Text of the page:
FAIRFIELD — When the Fairfield Store shut its doors some 20 years ago, many in town wondered what would happen to the downtown shopping scene.

A quick walk down the Post Road provides the answer to that, as do some of the shop owners.

“It’s thriving,” said Jackie Fucigna, owner of No. 299 on Unquowa Road. She opened her shop two years ago. The store sells home decor and gifts with a “vintage vibe,” Fucigna said.

Fucigna said she decided to open her store downtown because she lives in Fairfield, “and I really like our town, and this is a way to be a part of it in an even deeper way.”

She moved to town 10 years ago and has watched the downtown transform. “It went from zero to 60,” Fucigna said. “The restaurants, the bars, the stores. ... I think people are enjoying the vibe, I love it.”

Sharon Risley is the manager at Capri, a women’s boutique that opened almost 20 years, not long after Fairfield Store closed.

More Information

Fairfield Sidewalk Sale & Street Fair

Saturday

10 a.m. to 4 p.m., rain or shine

Over 75 vendors are expected to participate along the Post Road from Heritage Square to the Promenade at the Brick Walk

Activities on Sherman Green include an inflatable bounce house, face painting, balloon artistry and a visit from Storm, the Bridgeport Sound Tigers mascot.

Members of the Fairfield Teen Theatre Co. will provide a preview of their upcoming performance of “Les Miserables” at 11 a.m.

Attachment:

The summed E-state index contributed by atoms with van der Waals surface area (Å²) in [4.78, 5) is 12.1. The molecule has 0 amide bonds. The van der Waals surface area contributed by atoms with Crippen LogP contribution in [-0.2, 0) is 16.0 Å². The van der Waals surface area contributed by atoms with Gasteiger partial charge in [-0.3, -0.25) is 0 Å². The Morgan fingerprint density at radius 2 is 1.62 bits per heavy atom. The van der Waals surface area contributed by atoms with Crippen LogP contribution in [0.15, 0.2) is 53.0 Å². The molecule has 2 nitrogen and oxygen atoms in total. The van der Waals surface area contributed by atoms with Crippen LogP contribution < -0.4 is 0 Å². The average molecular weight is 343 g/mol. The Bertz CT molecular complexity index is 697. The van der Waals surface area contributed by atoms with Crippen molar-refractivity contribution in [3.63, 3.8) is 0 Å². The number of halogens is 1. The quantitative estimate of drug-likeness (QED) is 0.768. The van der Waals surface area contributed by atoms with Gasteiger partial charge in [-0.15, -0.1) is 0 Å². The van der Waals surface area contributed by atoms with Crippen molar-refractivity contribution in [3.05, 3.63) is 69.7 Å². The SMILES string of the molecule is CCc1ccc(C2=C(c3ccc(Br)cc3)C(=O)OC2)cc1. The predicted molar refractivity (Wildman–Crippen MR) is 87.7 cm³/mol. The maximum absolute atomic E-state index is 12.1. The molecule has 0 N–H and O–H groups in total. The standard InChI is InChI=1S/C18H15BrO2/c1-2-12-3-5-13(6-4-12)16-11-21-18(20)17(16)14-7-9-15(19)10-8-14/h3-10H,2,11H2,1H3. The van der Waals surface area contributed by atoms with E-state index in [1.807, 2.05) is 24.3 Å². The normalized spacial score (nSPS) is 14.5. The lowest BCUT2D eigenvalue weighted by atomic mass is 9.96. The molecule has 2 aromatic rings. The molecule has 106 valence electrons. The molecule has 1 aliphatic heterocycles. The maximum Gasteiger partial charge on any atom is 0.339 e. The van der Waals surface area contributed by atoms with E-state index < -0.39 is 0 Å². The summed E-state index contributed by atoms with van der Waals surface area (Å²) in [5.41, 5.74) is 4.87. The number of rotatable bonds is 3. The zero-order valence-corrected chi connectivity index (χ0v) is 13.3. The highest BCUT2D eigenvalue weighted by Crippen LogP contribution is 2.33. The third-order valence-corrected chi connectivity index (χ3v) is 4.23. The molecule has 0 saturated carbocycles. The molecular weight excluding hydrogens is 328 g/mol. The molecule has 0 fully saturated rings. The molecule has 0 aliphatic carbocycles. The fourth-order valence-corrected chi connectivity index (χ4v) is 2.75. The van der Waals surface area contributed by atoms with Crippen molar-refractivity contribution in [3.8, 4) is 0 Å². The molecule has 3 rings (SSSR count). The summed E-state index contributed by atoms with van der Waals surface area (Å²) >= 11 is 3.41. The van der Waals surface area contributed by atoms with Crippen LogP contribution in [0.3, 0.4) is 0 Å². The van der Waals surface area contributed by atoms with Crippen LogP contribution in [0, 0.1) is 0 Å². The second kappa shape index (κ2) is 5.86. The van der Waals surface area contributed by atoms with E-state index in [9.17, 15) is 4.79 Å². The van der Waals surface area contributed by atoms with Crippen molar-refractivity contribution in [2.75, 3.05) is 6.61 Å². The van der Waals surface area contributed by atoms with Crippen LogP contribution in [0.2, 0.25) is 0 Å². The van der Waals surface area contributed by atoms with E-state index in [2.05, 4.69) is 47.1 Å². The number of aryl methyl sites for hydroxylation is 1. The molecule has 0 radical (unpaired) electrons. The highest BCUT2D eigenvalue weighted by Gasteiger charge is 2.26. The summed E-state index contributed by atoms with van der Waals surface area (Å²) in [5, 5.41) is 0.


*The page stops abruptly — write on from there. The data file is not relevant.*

Live musical entertainment will take place a multiple venues from 11 a.m. to 3 p.m.

Participating restaurants will offer lunch specials

For more information, visit www.fairfieldct.org/sidewalksale

“We’ve been thriving ever since,” Risley said, as they prepared for Saturday’s Sidewalk Sale & Street Fair.

“Since our opening, we’ve evolved into the Fairfield customer,” she said, carrying clothing and accessories. “We have such a loyal following.”

Risely said the mix of boutiques and chain stores works well. “We co-exist,” she said. “It’s all about cooperation, not competition.”

There probably is no better champion of downtown than Chris O’Shea, owner of Driftwood Farmhouse, a “mostly home store, but with a spattering of gifts and jewelry.”

“I have a passion for downtown Fairfield,” the Manhattan transplant said. “I believe in this town, and we need people to shop in our town.”

O’Shea opened her shop just two months ago, but has jumped feet first into the downtown business world. It was O’Shea who started the Art Walk. “I do so many events to try and bring people to come down and shop,” she said.

She said not only is it amazing that so many new, independent shops are opening downtown, but the majority are owned by women.

Across the street at Penfield Collective, owner Vanessa Lewis marked her fourth week in business. Her clothing store, she said, is a “luxury lifestyle boutique,” a curated collection of new and existing designers from all over the globe.

“We live in this town and love it,” Lewis said. “We love the other businesses in town, the people, the supportive vibe.”

Lewis said they wouldn’t have opened their first store in any other place.